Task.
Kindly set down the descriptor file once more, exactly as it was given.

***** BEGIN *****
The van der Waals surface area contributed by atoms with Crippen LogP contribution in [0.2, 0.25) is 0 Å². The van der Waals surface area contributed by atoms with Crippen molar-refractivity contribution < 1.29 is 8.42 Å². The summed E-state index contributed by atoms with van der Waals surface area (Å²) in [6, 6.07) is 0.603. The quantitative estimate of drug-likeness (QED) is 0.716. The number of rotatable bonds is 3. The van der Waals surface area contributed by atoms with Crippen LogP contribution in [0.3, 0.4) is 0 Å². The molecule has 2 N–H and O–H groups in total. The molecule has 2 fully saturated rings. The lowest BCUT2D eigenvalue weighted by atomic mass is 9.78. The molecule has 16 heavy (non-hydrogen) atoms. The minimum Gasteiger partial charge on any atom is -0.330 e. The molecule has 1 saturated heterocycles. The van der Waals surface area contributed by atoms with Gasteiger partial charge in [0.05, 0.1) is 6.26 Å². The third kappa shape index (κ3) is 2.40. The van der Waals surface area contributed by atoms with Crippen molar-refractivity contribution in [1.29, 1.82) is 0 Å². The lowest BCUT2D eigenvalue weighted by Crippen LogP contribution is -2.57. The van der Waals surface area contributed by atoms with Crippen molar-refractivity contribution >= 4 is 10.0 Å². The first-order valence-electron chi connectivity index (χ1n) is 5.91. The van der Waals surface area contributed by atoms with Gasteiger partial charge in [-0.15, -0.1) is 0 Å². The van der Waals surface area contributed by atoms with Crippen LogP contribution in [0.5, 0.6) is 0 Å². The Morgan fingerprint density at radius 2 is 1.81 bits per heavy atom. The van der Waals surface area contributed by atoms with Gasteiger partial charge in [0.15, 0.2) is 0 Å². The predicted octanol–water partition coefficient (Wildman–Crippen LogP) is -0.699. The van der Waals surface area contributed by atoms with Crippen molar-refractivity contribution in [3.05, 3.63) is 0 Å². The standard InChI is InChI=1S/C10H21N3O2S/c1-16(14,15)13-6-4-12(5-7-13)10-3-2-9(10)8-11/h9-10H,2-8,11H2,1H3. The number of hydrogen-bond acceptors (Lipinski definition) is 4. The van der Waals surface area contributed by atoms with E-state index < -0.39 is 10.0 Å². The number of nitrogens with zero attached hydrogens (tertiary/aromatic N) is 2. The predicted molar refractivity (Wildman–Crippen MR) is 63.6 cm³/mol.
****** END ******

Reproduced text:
The van der Waals surface area contributed by atoms with Crippen LogP contribution in [0.2, 0.25) is 0 Å². The van der Waals surface area contributed by atoms with Crippen molar-refractivity contribution < 1.29 is 8.42 Å². The summed E-state index contributed by atoms with van der Waals surface area (Å²) in [6, 6.07) is 0.603. The quantitative estimate of drug-likeness (QED) is 0.716. The number of rotatable bonds is 3. The van der Waals surface area contributed by atoms with Crippen LogP contribution in [0.3, 0.4) is 0 Å². The molecule has 2 N–H and O–H groups in total. The molecule has 2 fully saturated rings. The lowest BCUT2D eigenvalue weighted by atomic mass is 9.78. The molecule has 16 heavy (non-hydrogen) atoms. The minimum Gasteiger partial charge on any atom is -0.330 e. The molecule has 1 saturated heterocycles. The van der Waals surface area contributed by atoms with Gasteiger partial charge in [0.05, 0.1) is 6.26 Å². The third kappa shape index (κ3) is 2.40. The van der Waals surface area contributed by atoms with Crippen molar-refractivity contribution in [1.29, 1.82) is 0 Å². The lowest BCUT2D eigenvalue weighted by Crippen LogP contribution is -2.57. The van der Waals surface area contributed by atoms with Crippen molar-refractivity contribution >= 4 is 10.0 Å². The first-order valence-electron chi connectivity index (χ1n) is 5.91. The van der Waals surface area contributed by atoms with Gasteiger partial charge in [-0.15, -0.1) is 0 Å². The van der Waals surface area contributed by atoms with Crippen LogP contribution in [0.5, 0.6) is 0 Å². The Morgan fingerprint density at radius 2 is 1.81 bits per heavy atom. The van der Waals surface area contributed by atoms with Gasteiger partial charge in [0.15, 0.2) is 0 Å². The predicted octanol–water partition coefficient (Wildman–Crippen LogP) is -0.699. The van der Waals surface area contributed by atoms with Crippen molar-refractivity contribution in [3.05, 3.63) is 0 Å². The standard InChI is InChI=1S/C10H21N3O2S/c1-16(14,15)13-6-4-12(5-7-13)10-3-2-9(10)8-11/h9-10H,2-8,11H2,1H3. The number of hydrogen-bond acceptors (Lipinski definition) is 4. The van der Waals surface area contributed by atoms with E-state index < -0.39 is 10.0 Å². The number of nitrogens with zero attached hydrogens (tertiary/aromatic N) is 2. The predicted molar refractivity (Wildman–Crippen MR) is 63.6 cm³/mol.